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Re: A330 stall warning operation in Air France 447

Mon Nov 11, 2019 7:35 pm

Starlionblue wrote:
The PRIMs calculate stall warning speed using data from the AoA vanes only, plus the CG, gross weight and slat/flap position.


It cannot be like that in high Mach numbers. The early shockwave would necessarily make the stalling AOA lower. The plane needs to have the Mach number in order to predict the stalling AOA:

In high-altitude stabilised flight, shock waves can be seen at certain locations by looking at the upper surface through the cabin windows.

This sonic phenomenon around the wings leads to a degradation of their aerodynamic properties. This, in turn, leads mainly to a reduction in the maximum lift angle of attack as the Mach number increases, which significantly reduces the stall margin.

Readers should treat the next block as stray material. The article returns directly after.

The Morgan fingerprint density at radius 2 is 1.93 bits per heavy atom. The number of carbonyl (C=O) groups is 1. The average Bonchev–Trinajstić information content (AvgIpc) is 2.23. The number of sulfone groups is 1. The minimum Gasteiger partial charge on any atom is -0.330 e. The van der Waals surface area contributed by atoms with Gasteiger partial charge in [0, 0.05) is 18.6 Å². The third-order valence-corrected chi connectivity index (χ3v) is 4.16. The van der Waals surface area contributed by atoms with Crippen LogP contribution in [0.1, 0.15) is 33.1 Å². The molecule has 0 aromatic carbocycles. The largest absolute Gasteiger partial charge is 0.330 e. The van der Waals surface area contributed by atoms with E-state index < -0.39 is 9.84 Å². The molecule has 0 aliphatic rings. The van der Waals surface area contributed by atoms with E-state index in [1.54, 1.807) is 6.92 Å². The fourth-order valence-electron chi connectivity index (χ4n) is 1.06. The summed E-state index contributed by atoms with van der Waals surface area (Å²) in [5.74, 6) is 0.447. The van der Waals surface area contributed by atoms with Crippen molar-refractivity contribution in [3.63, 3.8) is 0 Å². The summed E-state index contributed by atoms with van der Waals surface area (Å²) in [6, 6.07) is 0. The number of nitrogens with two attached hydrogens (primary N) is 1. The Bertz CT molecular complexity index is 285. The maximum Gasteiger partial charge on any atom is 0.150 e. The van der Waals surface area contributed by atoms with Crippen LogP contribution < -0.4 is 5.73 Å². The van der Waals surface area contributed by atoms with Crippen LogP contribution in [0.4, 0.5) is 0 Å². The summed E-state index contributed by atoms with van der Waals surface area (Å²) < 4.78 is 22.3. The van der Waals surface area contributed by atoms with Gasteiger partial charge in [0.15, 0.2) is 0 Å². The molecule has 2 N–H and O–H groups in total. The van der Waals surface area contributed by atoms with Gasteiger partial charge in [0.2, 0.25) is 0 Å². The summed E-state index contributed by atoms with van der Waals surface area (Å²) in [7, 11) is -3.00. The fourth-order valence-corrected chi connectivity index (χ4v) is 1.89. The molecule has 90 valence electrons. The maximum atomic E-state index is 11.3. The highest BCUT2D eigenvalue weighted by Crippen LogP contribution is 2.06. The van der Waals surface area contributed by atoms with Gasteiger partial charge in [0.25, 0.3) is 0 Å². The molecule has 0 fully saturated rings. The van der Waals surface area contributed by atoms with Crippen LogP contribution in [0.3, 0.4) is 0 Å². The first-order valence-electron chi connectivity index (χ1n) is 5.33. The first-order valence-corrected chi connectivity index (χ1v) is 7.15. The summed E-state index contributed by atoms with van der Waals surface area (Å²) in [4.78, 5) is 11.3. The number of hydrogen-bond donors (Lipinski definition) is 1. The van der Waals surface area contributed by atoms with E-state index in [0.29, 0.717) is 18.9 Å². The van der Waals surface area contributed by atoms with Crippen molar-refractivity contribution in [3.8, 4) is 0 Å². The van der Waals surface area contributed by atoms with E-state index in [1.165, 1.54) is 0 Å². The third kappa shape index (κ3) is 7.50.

Source: https://safetyfirst.airbus.com/high-alt ... al-flying/ (page 3 when the document is downloaded in PDF)

But I'm still puzzled as to why there were two short stall warnings right after the AP disconnected since the three tubes were clogged. As for when the stall warning started to sound continuously at 02:10:52, the pitots 1 and 2 were already back according to this animation: https://www.youtube.com/watch?v=c6c-MbrVzs0, so I don't see anything strange in the stall warning working from that point onwards.

Disclaimer: I don't know if the video I posted is indeed an official BEA animation of the accident.
 
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Starlionblue
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Re: A330 stall warning operation in Air France 447

Mon Nov 11, 2019 8:19 pm

MarceloJenisch wrote:
Starlionblue wrote:
The PRIMs calculate stall warning speed using data from the AoA vanes only, plus the CG, gross weight and slat/flap position.


It cannot be like that in high Mach numbers. The early shockwave would necessarily make the stalling AOA lower. The plane needs to have the Mach number in order to predict the stalling AOA:


I'm not disagreeing, but I read that off the Flight Crew Techniques Manual. Granted there may be a great deal of nuance not included in the pilot manuals. And certainly the PRIMs have access to air data.